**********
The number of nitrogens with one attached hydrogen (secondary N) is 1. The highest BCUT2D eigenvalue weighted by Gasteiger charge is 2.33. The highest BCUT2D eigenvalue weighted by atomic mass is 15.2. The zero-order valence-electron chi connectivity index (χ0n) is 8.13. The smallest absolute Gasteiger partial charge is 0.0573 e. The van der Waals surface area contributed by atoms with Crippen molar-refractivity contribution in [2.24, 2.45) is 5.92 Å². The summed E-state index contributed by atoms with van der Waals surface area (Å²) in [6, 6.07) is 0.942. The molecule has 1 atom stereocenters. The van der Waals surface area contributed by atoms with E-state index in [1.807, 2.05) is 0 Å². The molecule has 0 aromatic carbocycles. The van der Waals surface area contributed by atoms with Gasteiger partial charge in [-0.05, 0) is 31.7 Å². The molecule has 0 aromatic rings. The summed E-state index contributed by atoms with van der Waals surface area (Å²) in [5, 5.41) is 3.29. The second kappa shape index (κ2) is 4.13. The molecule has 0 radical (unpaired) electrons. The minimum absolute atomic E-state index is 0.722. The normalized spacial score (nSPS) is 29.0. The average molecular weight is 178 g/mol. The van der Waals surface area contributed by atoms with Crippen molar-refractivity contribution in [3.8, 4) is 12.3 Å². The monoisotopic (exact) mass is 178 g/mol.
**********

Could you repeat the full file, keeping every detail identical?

The number of nitrogens with one attached hydrogen (secondary N) is 1. The highest BCUT2D eigenvalue weighted by Gasteiger charge is 2.33. The highest BCUT2D eigenvalue weighted by atomic mass is 15.2. The zero-order valence-electron chi connectivity index (χ0n) is 8.13. The smallest absolute Gasteiger partial charge is 0.0573 e. The van der Waals surface area contributed by atoms with Crippen molar-refractivity contribution in [2.24, 2.45) is 5.92 Å². The summed E-state index contributed by atoms with van der Waals surface area (Å²) in [6, 6.07) is 0.942. The molecule has 1 atom stereocenters. The van der Waals surface area contributed by atoms with E-state index in [1.807, 2.05) is 0 Å². The molecule has 0 aromatic carbocycles. The van der Waals surface area contributed by atoms with Gasteiger partial charge in [-0.05, 0) is 31.7 Å². The molecule has 0 aromatic rings. The summed E-state index contributed by atoms with van der Waals surface area (Å²) in [5, 5.41) is 3.29. The second kappa shape index (κ2) is 4.13. The molecule has 0 radical (unpaired) electrons. The minimum absolute atomic E-state index is 0.722. The normalized spacial score (nSPS) is 29.0. The average molecular weight is 178 g/mol. The van der Waals surface area contributed by atoms with Crippen molar-refractivity contribution in [3.8, 4) is 12.3 Å². The monoisotopic (exact) mass is 178 g/mol.